Body dysmorphic disorder (BDD), also called just ‘body dysmorphia’, is an anxiety disorder about the way you look.
It sees you persistently distressed and distracted because you perceive your appearance, or a part of your body, in a negative way and as different than it really is. Either an actual bodily flaw is extremely exaggerated, or it is completely imagined.
BDD is sometimes connected to obsessive compulsive disorder, because it can cause you to create routines around trying to ‘hide’ your perceived imperfection or handle the anxiety it is causing you.
What does body dysmorphia disorder look like?
Body dysmorphia can involve any part of your body and can mean you have an untrue idea of your size, your proportions, or of a disfigurement of some sort. Examples of BDD are:
- thinking you are overweight and ‘huge’ when you have a normal body size
- believing you are too small or not muscly enough and have to work out much more (sometimes called ‘muscle dysmorphia’)
- worrying nonstop that everyone is always staring at your uneven eyebrows/crooked nose/thin hair/ ’fat’ arms etc
- feeling you are the ugliest person everywhere you go
- anxiety that your genitals are not normal
- believing a small scar makes you a monster
- being convinced you have acne so awful you can’t leave the house when you suffer average teenage spots.
How common is body dysmorphic disorder?
The NHS claims that around one in 100 people suffer from dysmorphia in the UK, but numbers might be higher as many who suffer are too embarrassed to seek help.
BDD affects both sexes, and can hit at any age, although it is more common in young people, when the pressure to fit in and the tendency to be self-critical are high.
Symptoms of body dysmorphic disorder
What body dysmorphia isn’t
It isn’t vanity.
People with body dysmorphia don’t secretly feel good about themselves, or want to be perfect. In their distorted way of thinking they are seriously flawed and would love to just be ‘normal’.
It isn’t just to get attention.
BDD sufferers live with constant negative thoughts and worries in their mind. And often people with body dysmorphia suffer such shame and anxiety they hide their feelings about themselves from others rather than talk about it.
It isn’t just low self-esteem.
Body dysmorphia definitely involves low self- esteem, but it’s not going to be fixed by a ‘pep talk’. An actual disorder that can be linked to previous trauma, it is also thought to possibly be genetic and biological.
It isn’t just ‘having a bad day’.
If you have body dysmorphia your worry about the way you look is ongoing and persistent.
It isn’t anorexia nervosa.
Body dysmorphia can occur with anorexia nervosa. But they are two separate conditions, with anorexia at heart being about weight and control, and BDD being about self-perception and anxiety.
Related psychological issues
Body dysmorphia can be something you experience alongside another psychological disorders, including
Because BDD lowers your self-esteem, it can also mean you suffer from:
Why would I have body dysmorphia?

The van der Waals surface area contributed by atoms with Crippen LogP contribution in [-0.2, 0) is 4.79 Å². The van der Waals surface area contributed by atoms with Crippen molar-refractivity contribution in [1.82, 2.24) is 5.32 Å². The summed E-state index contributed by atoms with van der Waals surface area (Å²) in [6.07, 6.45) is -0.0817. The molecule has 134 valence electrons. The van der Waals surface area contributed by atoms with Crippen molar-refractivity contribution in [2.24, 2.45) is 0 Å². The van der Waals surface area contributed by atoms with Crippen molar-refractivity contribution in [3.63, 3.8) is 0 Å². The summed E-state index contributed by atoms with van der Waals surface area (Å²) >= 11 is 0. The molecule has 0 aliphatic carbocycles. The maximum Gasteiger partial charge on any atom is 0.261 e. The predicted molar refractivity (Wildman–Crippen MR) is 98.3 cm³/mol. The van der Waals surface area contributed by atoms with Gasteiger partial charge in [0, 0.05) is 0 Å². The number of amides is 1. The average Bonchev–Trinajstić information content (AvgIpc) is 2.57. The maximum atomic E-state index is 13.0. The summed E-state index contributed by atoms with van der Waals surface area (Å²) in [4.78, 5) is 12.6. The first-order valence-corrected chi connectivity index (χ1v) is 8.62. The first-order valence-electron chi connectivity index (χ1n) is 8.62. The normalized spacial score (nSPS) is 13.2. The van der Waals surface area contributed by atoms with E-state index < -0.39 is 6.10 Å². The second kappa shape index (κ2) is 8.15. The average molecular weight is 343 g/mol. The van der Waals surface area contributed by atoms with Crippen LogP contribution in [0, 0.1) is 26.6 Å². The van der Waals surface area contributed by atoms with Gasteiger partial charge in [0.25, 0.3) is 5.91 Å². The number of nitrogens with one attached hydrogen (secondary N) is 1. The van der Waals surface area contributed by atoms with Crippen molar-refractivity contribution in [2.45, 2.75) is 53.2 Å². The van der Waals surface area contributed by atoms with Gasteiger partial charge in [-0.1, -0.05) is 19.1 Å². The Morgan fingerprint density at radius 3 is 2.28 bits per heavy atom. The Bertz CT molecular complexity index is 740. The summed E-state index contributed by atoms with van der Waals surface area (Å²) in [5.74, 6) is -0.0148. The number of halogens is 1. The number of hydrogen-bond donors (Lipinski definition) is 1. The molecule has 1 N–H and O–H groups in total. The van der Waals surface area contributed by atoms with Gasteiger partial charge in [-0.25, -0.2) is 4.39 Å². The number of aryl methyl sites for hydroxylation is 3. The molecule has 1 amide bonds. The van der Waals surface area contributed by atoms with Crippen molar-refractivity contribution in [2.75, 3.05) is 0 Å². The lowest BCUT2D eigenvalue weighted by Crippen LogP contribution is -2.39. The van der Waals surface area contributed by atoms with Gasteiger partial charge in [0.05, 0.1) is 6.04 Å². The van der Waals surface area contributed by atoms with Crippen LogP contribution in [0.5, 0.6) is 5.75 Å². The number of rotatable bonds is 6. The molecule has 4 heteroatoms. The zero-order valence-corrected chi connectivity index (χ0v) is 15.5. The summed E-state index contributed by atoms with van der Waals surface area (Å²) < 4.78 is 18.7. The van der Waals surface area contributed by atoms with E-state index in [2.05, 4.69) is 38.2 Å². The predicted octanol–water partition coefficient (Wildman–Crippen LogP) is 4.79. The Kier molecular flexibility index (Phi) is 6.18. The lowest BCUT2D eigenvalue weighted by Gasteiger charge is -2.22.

Like all psychological conditions, there is no exact answer. Rather there can be many influences that lead to you having BDD, including ones that are genetic, biological, social (including being bullied as a child), cultural, and then developmental.
One such developmental issue is childhood abuse. One study found a sobering 79% of subjects surveyed who had BDD had also suffered childhood maltreatment, with 28% reporting sexual abuse.
How is body dysmorphia treated?
Medication is sometimes prescribed if your BDD is so severe you can’t function and are very depressed.
But for many cases of body dysmorphic disorder talking therapy is offered, in particular cognitive behavioural therapy (CBT). This type of therapy helps you learn to distinguish the difference between negative thinking and balanced thinking, and helps you develop coping skills when dealing with situations that feel stressful.
Famous people with body dysmorphia
Actresses Sarah Michelle Gellar and Hayden Panettiere have admitted to suffering dysmorphia, as has actor Robert Pattison. Miley Cryrus believed she suffered from it when in her TV role as Hannah Montana.
And Jodie Marsh admits that bodybuilding has given her dysmorphia, and that she looks in the mirror and feels out of shape.
Do you worry you have body dysmorphic disorder?
As with all psychological health challenges, it’s important that you seek the support you need.
It’s especially important you don’t suffer in silence if you have BDD because it’s affect on your self-esteem means it can cause of suicidal thinking. The faster you seek support the less likely this is.
Remember, there is no need to feel ashamed for having BDD. It’s not who you are, it’s a disorder you have and it can be dealt with. Many people have psychological issues, and it’s a sign of strength to reach out for help.
You can talk to your GP about your negative thoughts about your body, and if they feel there is an issue they can refer you to a mental health professional. Or, check to see if your place of employment provides insurance for a private therapist, which involves no waiting times.
Harley Therapy offers highly experienced and understanding counsellors and therapists in three London locations. You can now book a first appointment online. Not in the UK? We now also offer online therapy worldwide.
Further information and support
Body dysmorphic foundation
OCD UK Foundation
Mind Charity’s guide to BDD